Dami Olatosi: Using Her Voice to Champion Causes

Carolyn Stoddard
The more I learn about Dami, the more impressed I am by her depth of involvement in research and policy, her academic initiative, and her tremendous intellect. The older of two children born to Nigerian immigrants, Dami has been raised in a family that values education, service, independence, diligence, and integrity. She has been challenged by her parents to live every day with character and purpose, and as a result has not taken lightly the opportunity to pursue her academic and extracurricular goals. Goal-oriented and one who not only meets expectations but exceeds them, Dami has a forceful drive to learn, discover, and advance the world around her. She is full of aspiration and the skills and potential needed to reach them.
Dami is wholeheartedly interested in computer science, engineering, design, biology, and other STEM areas, and she has been intentional to seek summer enrichment opportunities to expose her to these areas on an advanced level. Dami’s first taste of summer STEM work was when she interned with a primary care physician several summers ago. That experience, learning about medicine through her parents’ work, and watching both of her grandparents’ cancer treatments firsthand when they came to the United States after not receiving proper medical care in Nigeria, all contributed to Dami’s interest in science and healthcare. She learned more about this field through three different summer experiences in 2020. One was a Harvard University Pre-college Summer Program where she took a neuroanatomy and mind and behavior course. Another was Duke SWIM, a math summer program through which she created an SIR model for COVID-19, and lastly and most significantly, Dami was chosen through a selective application process for MIT’s MOSTEC, a science and engineering program for students across the country that runs from June – December. Last summer, Dami completed two online courses, one on computational biology and genomics, and another science writing course. Hammond’s community benefitted greatly from her participation in the latter, as the literature review and article she wrote for the course on the importance of American youth wearing masks to reduce the spread of COVID-19 was distributed across campus. It was so impactful that we asked Dami to speak in front of the entire Upper School so that our students could better understand our own mask mandate. In addition to these courses, she attended a week-long virtual conference in August and spent the fall semester interacting with faculty through guest lectures and seminars during the evenings and on weekends.
This was not Dami’s first rodeo in healthcare advocacy, or advocacy in general. Dami uses her voice to champion causes about which she’s passionate, specifically through the Youth in Government (YiG) and Public Policy and Social Change (PPSC) programs. YiG is a YMCA- affiliated youth program that centers on researching, writing, and proposing mock legislation at an annual conference at the SC Statehouse. Through this program, she has passed bills to end employment at will, requiring that employers submit termination explanations to the Department of Labor, as well as a bill for the government to help cover costs of rehabilitation programs for drug and alcohol abusers. As a junior, Dami applied for and was elected to serve as a YiG Floor Leader, which challenged her to speak out for or against bills during the annual conference. Dami especially loved this role, as it allowed her agency to choose which bills she felt most strongly about and advocate for them. PPSC is a Hammond-specific program, one that serves as a lens through which students can focus their involvements and interests throughout high school in making a difference in the world. When students apply to be part of the program, they propose a platform, a topic that they find relevant and want to research and explore. If their application and platform are approved by a faculty board, then they spend their upperclassmen years taking classes, participating in volunteer work, and doing an internship that all focus on their selected issue. This experience culminates in a capstone project designed to make a sustainable difference in the community or the world. Dami’s project centers on her research of nationwide HIV growth within the high school population. Although overall HIV diagnoses are down, the diagnoses of 20-24-year-olds is growing. Dami has been creating a communications strategy for HIV awareness amongst youth and plans to continue this work in college.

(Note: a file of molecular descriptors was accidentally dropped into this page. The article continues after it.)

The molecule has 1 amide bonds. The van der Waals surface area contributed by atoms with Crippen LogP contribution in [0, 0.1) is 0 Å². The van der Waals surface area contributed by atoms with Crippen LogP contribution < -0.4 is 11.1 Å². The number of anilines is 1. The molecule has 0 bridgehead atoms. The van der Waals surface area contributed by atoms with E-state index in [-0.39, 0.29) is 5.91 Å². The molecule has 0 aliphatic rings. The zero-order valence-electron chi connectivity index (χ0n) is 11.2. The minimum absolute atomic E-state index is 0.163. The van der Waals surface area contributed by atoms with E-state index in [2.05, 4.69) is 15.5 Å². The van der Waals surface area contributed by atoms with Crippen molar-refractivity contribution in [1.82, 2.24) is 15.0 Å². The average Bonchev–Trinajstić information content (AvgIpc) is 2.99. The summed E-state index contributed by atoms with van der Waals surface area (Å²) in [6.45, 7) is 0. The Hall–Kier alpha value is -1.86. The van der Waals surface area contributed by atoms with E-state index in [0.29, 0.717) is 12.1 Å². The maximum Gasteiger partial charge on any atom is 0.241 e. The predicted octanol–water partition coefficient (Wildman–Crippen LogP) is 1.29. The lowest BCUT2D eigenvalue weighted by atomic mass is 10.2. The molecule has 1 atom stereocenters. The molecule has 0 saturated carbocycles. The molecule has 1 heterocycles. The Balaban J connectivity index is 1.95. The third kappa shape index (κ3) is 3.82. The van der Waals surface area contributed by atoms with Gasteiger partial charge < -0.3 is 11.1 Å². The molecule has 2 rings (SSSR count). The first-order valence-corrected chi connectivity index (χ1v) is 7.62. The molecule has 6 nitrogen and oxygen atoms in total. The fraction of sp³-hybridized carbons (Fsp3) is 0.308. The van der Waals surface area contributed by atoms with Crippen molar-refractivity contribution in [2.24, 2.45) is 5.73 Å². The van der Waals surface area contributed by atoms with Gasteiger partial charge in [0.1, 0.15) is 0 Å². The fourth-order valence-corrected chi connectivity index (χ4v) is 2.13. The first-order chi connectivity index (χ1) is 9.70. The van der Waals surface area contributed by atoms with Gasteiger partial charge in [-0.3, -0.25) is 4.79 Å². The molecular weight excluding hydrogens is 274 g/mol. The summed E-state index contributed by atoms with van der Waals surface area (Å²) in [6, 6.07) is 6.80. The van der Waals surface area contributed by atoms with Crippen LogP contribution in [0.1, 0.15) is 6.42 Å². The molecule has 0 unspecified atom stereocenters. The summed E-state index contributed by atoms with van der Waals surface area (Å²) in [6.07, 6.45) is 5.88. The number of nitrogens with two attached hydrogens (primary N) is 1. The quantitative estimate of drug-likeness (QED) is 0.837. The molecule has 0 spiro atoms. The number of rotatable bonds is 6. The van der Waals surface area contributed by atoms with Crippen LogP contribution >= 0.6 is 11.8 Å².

Although the world is Dami’s oyster and she can achieve anything she sets her sights on, I envision her earning high honors as a biomedical engineering major, completing research while earning her master’s in public health, and later going on to medical school supported by the NIH. There is incredible power in Dami; she is focused and driven, eager to learn and experience all that life has to offer, all within the context of making a difference in the world. She has been a source of immense pride for Hammond, and we wish her well as she takes her talents to Duke University as a Benjamin N. Duke Scholar.